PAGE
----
In some countries prostitution is legalized and regulated by the government while in most it is considered illegal with severe punishment. For almost all religions, prostitution is considered a sin and engaging in it is a major act of defiance. It is also unacceptable for the social audience, and a negative attitude accompanies it as it is believed that sex is meant for procreation and frown upon when used for mere pleasure.

Medical practitioners condemn prostitution on the basis that it enables the spread of sexually transmitted infections. This said prostitution is deviance, as it does not conform to the standards of morality set by social perspectives, religion, and health principles. Prostitution is attributed to the increasing level of pervasiveness in society that has allowed people to engage in deviant behaviors without facing repercussions. Also, the demanding nature of the economy and the rising level of poverty has forced people to view sex as an economic activity. Another factor is the increasing rate of failed relationships and marriages, which has prompted affected individuals to seek prostitution to satisfy their sexual desires.

Differential Association Theory

The theory of differential association states that any form of deviant behavior is developed through learning. It is not an inherent trait of a person as it grows as the individual in question learns of the outlawed acts from the rest of society. The learning happens as people interact through communication, which allows for the exchange of ideas (Anderson & Taylor, 2012, p. 71). The theory can be reduced to the idea that people become defiant by interacting with those that are already defiant and absorb pro-defiant definitions. Differential association theory has drawn more attention for many years than all other theories that explain deviance. Scholars suggest that no single idea in contemporary criminology has had the impact differential association has had on how people perceive crime (Bruinsma, 2014).

Edwin Sutherland is celebrated for the differential association theory, which he developed back in 1947. In this theory, Sutherland advanced the most notable sociological justifications of deviance and crime. He built this theory on the suggestion that similar to conventionality, crime is learned as an individual interacts with others: many individuals come into contact with people that have the belief that laws can be broken. In simple terms, Sutherland believes that a deviant person develops this trait due to a stronger acquaintance to lawbreakers than those that conform to the societal norms and formal laws. It is more of a qualitative rather than a quantitative aspect.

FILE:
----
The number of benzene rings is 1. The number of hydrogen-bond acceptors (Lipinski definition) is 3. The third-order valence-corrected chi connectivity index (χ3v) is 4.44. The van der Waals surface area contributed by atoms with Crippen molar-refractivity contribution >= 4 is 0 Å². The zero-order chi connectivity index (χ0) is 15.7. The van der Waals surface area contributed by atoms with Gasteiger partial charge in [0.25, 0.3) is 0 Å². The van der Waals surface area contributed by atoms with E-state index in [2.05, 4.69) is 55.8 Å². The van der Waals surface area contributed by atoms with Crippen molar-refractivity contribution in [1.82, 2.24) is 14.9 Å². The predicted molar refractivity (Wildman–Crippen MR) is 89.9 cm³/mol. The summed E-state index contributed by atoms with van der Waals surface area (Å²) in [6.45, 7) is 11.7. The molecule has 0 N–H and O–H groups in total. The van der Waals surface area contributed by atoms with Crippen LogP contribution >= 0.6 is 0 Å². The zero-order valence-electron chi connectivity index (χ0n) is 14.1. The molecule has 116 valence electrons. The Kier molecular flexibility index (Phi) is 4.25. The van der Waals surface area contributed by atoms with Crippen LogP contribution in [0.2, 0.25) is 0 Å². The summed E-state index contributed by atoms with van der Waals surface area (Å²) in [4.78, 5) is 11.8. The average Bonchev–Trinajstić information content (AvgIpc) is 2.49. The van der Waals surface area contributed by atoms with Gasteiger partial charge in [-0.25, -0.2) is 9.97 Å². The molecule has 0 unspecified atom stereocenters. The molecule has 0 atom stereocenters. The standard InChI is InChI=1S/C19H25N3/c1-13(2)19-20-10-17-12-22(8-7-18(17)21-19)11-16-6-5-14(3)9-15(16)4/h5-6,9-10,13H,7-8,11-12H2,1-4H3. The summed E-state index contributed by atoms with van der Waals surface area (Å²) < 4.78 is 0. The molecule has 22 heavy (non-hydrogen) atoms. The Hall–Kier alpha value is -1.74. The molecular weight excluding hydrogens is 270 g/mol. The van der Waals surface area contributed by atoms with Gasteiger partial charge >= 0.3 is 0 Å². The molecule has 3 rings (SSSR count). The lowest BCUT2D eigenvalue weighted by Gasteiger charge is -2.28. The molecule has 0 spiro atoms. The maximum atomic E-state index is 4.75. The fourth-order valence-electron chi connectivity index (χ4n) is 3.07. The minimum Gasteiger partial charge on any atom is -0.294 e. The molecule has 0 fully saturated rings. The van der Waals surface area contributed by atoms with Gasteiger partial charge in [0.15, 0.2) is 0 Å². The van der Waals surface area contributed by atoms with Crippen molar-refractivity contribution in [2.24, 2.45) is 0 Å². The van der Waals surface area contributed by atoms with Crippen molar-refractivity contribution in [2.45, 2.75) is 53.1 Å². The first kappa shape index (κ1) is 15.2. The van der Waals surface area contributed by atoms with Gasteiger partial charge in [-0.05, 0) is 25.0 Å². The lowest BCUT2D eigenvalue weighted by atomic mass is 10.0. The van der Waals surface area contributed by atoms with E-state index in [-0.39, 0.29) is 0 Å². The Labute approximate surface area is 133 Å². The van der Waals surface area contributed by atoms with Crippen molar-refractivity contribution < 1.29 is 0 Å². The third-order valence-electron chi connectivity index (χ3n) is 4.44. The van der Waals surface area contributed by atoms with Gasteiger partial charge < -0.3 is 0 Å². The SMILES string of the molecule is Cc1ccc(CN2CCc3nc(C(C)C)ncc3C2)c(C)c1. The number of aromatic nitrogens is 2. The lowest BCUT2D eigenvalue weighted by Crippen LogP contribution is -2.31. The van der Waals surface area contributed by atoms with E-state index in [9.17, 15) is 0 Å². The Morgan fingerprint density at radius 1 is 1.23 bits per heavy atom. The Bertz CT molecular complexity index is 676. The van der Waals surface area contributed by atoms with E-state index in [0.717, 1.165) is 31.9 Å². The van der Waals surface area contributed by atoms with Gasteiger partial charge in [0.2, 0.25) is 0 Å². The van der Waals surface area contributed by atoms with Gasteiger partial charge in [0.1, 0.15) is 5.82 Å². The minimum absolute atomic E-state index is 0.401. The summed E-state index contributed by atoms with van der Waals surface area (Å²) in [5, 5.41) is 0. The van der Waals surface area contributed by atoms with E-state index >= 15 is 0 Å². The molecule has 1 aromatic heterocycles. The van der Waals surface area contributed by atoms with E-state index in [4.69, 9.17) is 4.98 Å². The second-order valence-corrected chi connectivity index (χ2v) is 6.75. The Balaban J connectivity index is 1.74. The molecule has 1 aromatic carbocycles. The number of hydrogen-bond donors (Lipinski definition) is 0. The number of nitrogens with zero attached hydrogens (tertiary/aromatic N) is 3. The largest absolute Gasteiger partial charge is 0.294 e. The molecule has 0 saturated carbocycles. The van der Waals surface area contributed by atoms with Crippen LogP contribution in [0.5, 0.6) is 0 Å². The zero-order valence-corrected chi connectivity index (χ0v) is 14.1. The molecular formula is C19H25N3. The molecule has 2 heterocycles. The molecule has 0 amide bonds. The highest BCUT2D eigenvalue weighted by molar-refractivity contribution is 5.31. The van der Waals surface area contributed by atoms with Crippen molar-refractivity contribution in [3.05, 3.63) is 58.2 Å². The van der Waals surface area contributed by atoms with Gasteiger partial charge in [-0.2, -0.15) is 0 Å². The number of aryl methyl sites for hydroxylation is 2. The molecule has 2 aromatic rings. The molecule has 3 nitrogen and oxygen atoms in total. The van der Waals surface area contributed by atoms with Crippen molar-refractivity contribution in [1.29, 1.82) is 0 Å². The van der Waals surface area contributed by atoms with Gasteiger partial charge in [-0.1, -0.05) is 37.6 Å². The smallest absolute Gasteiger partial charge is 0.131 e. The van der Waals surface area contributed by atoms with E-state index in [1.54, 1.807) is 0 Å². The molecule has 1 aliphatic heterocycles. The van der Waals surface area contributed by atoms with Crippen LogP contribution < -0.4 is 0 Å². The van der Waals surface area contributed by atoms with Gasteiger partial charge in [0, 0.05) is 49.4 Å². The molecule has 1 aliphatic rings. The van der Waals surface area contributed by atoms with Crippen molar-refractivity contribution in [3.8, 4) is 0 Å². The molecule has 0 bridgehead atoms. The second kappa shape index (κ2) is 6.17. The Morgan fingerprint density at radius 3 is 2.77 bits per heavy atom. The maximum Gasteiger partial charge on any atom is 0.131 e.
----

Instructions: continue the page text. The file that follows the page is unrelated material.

Differential association theory predicts prostitution by looking at the differential access of an individual to criminal access or access to values that are considered bad by society through access to people practicing the same behavior. Prostitution is, in some instances, handed down from parent to child where a woman has grown old and is no longer desirable as it is typical of this profession introduces her daughter into the industry. This advances the theory’s idea that deviant behavior is learned in the same manner that law-abiding values are learned and that this education is accomplished, in the interactions with others. As in the case provided in this paragraph, the daughter is likely to be introduced to others in the business and will interact with them and the situational definitions of the profession instilled in her.

As mentioned earlier, the symbols and ideas with respect to deviance may either be favorable or otherwise. For this reason, an individual will adopt the ideas or symbols that are favorable to their situation, especially if they outweigh those that are unfavorable. A person will become deviant if the merits are greater than the demerits. Differential association is based in two main notes; Learning happens within intimate personal groups and techniques for being deviant or committing crimes encompasses the content that is learned. The content also motivates attitudes and rationalization.